In search of new voices

The need for articulation by new voices in theatre is an ever-present need.

Published: 28th October 2018 05:00 AM  |   Last Updated: 27th October 2018 11:38 AM   |  A+A-

The need for articulation by new voices in theatre is an ever-present need. Voices of today are capturing the reality around us in all its complexity—using plot, language, characterisation, and drama—to create compelling scripts.

The transfusion of money into the theatre scene—by Mahindra’s, who give annual Excellence in Theatre Awards, and the Aditya Birla Group, which supports five new productions a year—is an excellent initiative. Apart from these, some organisations also host annual festivals. But looking out for new writing talent, and fostering and nurturing it, has found only a few takers. With active support of the Royal Court Theatre, London, several groups in different cities have organised playwriting workshops over the years and even published some of the scripts, but only some of them have got produced.

The Sultan Padamsee Award for Playwriting has also brought forward wonderful talents over the years. Its first winner Gurcharan Das wrote the stirring historical saga Larins Sahib—based on the life and times of Henry Lawrence. Looking at colonialism, and recording the dilemma of a man who didn’t know which side he was on, this play was produced by the Theatre Group Mumbai. Under Deryck Jefferies’ deft direction, Zul Vellani brought alive the complex character of the lead in costumes borrowed from Mughal-e-Azam.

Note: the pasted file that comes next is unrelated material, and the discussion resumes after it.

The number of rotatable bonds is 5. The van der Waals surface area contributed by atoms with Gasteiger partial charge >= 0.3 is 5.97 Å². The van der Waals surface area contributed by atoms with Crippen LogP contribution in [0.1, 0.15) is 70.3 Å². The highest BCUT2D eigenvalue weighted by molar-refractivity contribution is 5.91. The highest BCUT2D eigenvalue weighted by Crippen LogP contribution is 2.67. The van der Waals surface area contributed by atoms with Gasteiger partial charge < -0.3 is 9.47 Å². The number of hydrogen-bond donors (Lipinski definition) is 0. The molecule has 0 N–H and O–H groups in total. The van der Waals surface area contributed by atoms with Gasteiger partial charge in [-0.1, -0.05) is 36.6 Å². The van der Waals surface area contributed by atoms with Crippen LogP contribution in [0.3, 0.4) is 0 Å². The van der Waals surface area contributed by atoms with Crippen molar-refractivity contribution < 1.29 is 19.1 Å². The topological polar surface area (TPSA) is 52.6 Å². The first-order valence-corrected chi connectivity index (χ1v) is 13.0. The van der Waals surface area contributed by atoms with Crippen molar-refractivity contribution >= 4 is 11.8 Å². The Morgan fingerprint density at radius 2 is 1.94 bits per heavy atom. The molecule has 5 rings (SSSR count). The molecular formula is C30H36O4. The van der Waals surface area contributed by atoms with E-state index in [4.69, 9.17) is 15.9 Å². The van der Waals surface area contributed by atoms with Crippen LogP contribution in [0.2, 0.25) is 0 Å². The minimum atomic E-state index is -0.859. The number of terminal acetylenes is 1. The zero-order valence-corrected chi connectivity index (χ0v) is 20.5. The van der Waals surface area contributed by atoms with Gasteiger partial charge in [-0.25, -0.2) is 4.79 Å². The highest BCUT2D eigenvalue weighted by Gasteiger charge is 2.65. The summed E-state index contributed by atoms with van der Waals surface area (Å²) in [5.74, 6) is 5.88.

Recently, Faezah Jalali won one of these awards for her irreverent gender bender Shikhandi. In an athletic, over-the-top production staged last year, this trans character from the Mahabharata came alive, delighting audiences across India. Yet another excellent script crying out for translation into regional languages.
The Sultan Padamsee Award for Playwriting is named after the maverick actor-director of the 1940s, who brought a certain professionalism to the amateur English language theatre scene in Bombay.

A recent competition organised by them—the results of which will be announced in Mumbai next month—attracted 102 entries. Among the finalists are delightful tales of the diaspora. While one compares the conservative son with his mother who is looking for a date online, the other talks about two generations’ take on money. Both these scripts work well in a realistic format. Another totally unique script looks at Indians who migrate—two from the countryside to the city, and two from abroad to India.

The play is realised as a series of poetic vignettes that capture the rhythm and lingo of Mumbai perfectly. Next in the fray is a script that looks at the violence of Partition in a style inspired by the lyricism of Lorca. Yet another script juxtaposes the world of an astronaut reaching for the stars with the patriarchal mindset of a Haryana village.

But this competition can only be considered successful if most of these plays enter the mainstream of Indian theatre and are done in regional languages. And if the Theatre Group decides to publish the best of the prize winners over the years, even better.

The writer is a Delhi-based theatre

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